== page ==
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US church's agriculture project helps poor in Laos

First Free Church has supported Laotian farmers to produce nutrition-packed seeds to overcome poverty

US church's agriculture project helps poor in Laos

The First Free Church, an evangelical church based in the US, has helped hundreds of Laotian farmers to overcome poverty by cultivating Sacha inchi, a nutrition-packed seed. (Photo: www.omegoodness.com

Published: December 02, 2021 11:23 AM GMT

Updated: December 02, 2021 01:13 PM GMT

An agricultural project supported by the First Free Church, a US-based evangelical church, has turned into an international enterprise, creating much-needed employment and income for thousands of poor people in Laos.

About 30,000 pounds of food products including nutrition-packed seeds called Sacha inchi have arrived in the Coulee Region in southwest Wisconsin from Laos, reports La Crosse Tribune.

The seeds are approved by the Food and Drug Administration of the US government and marketed under a trade entity called Omegoodness.

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Sacha inchi is popularly called a “superfood” as it contains high protein and Omega-3 fatty acids.

Over the past 10 years, the seeds have been cultivated and processed in Laos thanks to a mission of the church.

“About 2,000 farmers are growing the seeds and this affects around 10,000 lives,” explained Charlie Dee, spokesman for the First Free Church in Onalaska.

By bringing biblical values like hope, honesty and trust, the people have benefited

“It’s a high-value crop. And because of the revenue it generates, it acts as a buffer so that children don’t get trafficked.”

Apart from creating employment and income for impoverished rural families, the initiative has helped them to get rid of human traffickers who enslave their daughters in the sex trade and sons in the fishing industry.

Dee also added that profits from the enterprise helped hundreds of families to raise their standard of living.

The agriculture enterprise came into being 10 years ago when Dee and his wife worked on private agriculture development projects in Southeast Asia. The couple found many rural Laotians were struggling badly against endemic poverty.

During that time, French surgeon Dr. Phillipe Schmidt discovered the high value of Sacha inchi. The two then decided to venture into an agriculture enterprise to assist poor Laotian farmers.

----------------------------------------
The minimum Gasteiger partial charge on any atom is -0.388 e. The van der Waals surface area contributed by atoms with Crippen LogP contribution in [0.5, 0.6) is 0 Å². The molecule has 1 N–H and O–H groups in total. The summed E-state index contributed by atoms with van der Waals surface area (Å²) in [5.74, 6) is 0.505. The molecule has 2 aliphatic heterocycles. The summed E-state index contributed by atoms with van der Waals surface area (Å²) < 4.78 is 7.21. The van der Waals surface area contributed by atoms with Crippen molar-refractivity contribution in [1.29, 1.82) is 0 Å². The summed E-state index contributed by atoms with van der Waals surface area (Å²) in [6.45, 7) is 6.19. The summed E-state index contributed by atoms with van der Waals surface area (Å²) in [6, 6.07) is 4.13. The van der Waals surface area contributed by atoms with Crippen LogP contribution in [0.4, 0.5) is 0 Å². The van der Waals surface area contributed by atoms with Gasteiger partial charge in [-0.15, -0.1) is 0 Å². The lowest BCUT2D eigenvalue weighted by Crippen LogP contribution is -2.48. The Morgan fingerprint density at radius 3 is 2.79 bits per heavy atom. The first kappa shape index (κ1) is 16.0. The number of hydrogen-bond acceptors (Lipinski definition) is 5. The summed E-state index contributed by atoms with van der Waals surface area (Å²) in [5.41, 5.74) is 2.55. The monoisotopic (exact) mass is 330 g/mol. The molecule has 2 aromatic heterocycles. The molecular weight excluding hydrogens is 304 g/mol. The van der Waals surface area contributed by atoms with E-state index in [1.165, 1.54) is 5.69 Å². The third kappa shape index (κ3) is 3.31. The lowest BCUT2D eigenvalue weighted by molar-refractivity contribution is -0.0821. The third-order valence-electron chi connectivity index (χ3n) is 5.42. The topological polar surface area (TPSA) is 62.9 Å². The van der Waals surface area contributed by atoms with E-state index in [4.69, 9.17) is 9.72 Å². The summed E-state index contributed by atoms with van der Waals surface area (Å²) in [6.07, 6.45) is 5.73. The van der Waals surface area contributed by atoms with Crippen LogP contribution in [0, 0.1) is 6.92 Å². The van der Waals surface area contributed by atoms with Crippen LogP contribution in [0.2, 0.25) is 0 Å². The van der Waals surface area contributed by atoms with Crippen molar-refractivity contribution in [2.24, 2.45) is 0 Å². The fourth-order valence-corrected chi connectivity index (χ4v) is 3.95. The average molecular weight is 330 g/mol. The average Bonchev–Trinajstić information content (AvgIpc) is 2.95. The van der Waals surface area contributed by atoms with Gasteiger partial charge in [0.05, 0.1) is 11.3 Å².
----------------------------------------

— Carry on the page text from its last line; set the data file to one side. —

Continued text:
With support from the missions department of the First Free Church, Dee and his team encouraged farmers to grow Sacha inchi, which could fetch them three times more profits than traditional rice.

A factory was set up in Laotian capital Vientiane to process the seeds and to make a variety of products including protein powder, granola and Omega-3 oil. It’s even mixed with chocolate.

Asians living in La Crosse city in western Wisconsin have also highly appreciated the products such as solar dried bananas and the Mack Khen spice.

In June, Peter Haymond, US ambassador to Laos, attended the first shipment to the US and termed the plant as “the cleanest manufacturing facility” he had seen in Laos.

The agricultural project has also empowered rural Laotians culturally.

“The Lao people have very low trust because of their past history,” explained Dee, adding that businesses never grew larger than the immediate family because outsiders just couldn’t be trusted.

“By bringing biblical values like hope, honesty and trust, the people have benefited,” he said.

It also announced that it will provide one protein bar to needy children in Laos for every one dollar of profit

Over the years, the First Free Church has supported the project by sending in talent, expertise and finances.

Despite being financially profitable, Omegoodness emphasizes a humanitarian approach. It distributes protein bars to homeless Laotians and poor children who suffer from stunting or diminished brain development due to lack of protein.

It also announced that it will provide one protein bar to needy children in Laos for every one dollar of profit.

Laos is a Southeast Asian Buddhist-majority nation of seven million ruled by a communist regime. According to a World Bank report 2020, about 18 percent of Laotians live below the poverty line.

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